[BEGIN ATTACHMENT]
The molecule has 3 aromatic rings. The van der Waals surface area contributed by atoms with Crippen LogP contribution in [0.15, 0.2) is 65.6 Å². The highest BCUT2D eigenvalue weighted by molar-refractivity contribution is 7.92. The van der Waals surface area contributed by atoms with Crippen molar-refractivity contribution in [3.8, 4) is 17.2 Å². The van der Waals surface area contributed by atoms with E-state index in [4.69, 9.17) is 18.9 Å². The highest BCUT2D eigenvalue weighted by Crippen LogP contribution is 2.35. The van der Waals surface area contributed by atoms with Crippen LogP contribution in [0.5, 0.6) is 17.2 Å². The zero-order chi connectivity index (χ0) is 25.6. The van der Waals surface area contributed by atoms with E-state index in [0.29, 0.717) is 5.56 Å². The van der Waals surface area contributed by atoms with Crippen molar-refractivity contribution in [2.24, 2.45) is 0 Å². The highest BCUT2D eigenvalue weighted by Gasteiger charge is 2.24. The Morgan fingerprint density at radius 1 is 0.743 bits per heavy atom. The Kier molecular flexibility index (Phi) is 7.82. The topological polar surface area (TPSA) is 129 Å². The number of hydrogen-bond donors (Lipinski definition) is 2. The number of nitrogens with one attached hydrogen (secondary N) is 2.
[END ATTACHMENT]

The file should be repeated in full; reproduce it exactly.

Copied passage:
The molecule has 3 aromatic rings. The van der Waals surface area contributed by atoms with Crippen LogP contribution in [0.15, 0.2) is 65.6 Å². The highest BCUT2D eigenvalue weighted by molar-refractivity contribution is 7.92. The van der Waals surface area contributed by atoms with Crippen molar-refractivity contribution in [3.8, 4) is 17.2 Å². The van der Waals surface area contributed by atoms with E-state index in [4.69, 9.17) is 18.9 Å². The highest BCUT2D eigenvalue weighted by Crippen LogP contribution is 2.35. The van der Waals surface area contributed by atoms with Crippen LogP contribution in [0.5, 0.6) is 17.2 Å². The zero-order chi connectivity index (χ0) is 25.6. The van der Waals surface area contributed by atoms with E-state index in [0.29, 0.717) is 5.56 Å². The van der Waals surface area contributed by atoms with Crippen molar-refractivity contribution in [2.24, 2.45) is 0 Å². The highest BCUT2D eigenvalue weighted by Gasteiger charge is 2.24. The Morgan fingerprint density at radius 1 is 0.743 bits per heavy atom. The Kier molecular flexibility index (Phi) is 7.82. The topological polar surface area (TPSA) is 129 Å². The number of hydrogen-bond donors (Lipinski definition) is 2. The number of nitrogens with one attached hydrogen (secondary N) is 2.